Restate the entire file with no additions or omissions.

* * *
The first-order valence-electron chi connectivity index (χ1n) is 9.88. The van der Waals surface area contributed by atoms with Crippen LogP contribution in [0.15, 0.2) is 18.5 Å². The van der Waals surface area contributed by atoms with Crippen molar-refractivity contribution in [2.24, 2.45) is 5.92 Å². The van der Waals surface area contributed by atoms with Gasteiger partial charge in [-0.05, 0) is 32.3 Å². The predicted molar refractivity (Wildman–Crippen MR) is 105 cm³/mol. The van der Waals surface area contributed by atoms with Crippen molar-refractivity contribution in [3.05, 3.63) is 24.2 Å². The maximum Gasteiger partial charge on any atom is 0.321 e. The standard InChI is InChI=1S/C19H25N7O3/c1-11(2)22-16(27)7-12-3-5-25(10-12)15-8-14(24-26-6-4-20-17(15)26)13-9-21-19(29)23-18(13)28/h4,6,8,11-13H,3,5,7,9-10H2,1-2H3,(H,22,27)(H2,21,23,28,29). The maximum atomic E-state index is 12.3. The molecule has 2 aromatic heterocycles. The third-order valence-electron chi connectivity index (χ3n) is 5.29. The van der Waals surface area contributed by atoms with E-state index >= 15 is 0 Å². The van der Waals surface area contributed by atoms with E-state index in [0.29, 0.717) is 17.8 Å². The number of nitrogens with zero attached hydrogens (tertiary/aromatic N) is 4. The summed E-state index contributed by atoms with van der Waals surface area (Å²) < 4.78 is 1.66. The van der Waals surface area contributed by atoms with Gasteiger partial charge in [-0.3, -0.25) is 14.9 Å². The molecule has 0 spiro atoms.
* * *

The first-order valence-electron chi connectivity index (χ1n) is 9.88. The van der Waals surface area contributed by atoms with Crippen LogP contribution in [0.15, 0.2) is 18.5 Å². The van der Waals surface area contributed by atoms with Crippen molar-refractivity contribution in [2.24, 2.45) is 5.92 Å². The van der Waals surface area contributed by atoms with Gasteiger partial charge in [-0.05, 0) is 32.3 Å². The predicted molar refractivity (Wildman–Crippen MR) is 105 cm³/mol. The van der Waals surface area contributed by atoms with Crippen molar-refractivity contribution in [3.05, 3.63) is 24.2 Å². The maximum Gasteiger partial charge on any atom is 0.321 e. The standard InChI is InChI=1S/C19H25N7O3/c1-11(2)22-16(27)7-12-3-5-25(10-12)15-8-14(24-26-6-4-20-17(15)26)13-9-21-19(29)23-18(13)28/h4,6,8,11-13H,3,5,7,9-10H2,1-2H3,(H,22,27)(H2,21,23,28,29). The maximum atomic E-state index is 12.3. The molecule has 2 aromatic heterocycles. The third-order valence-electron chi connectivity index (χ3n) is 5.29. The van der Waals surface area contributed by atoms with E-state index >= 15 is 0 Å². The van der Waals surface area contributed by atoms with E-state index in [0.29, 0.717) is 17.8 Å². The number of nitrogens with zero attached hydrogens (tertiary/aromatic N) is 4. The summed E-state index contributed by atoms with van der Waals surface area (Å²) < 4.78 is 1.66. The van der Waals surface area contributed by atoms with Gasteiger partial charge in [-0.3, -0.25) is 14.9 Å². The molecule has 0 spiro atoms.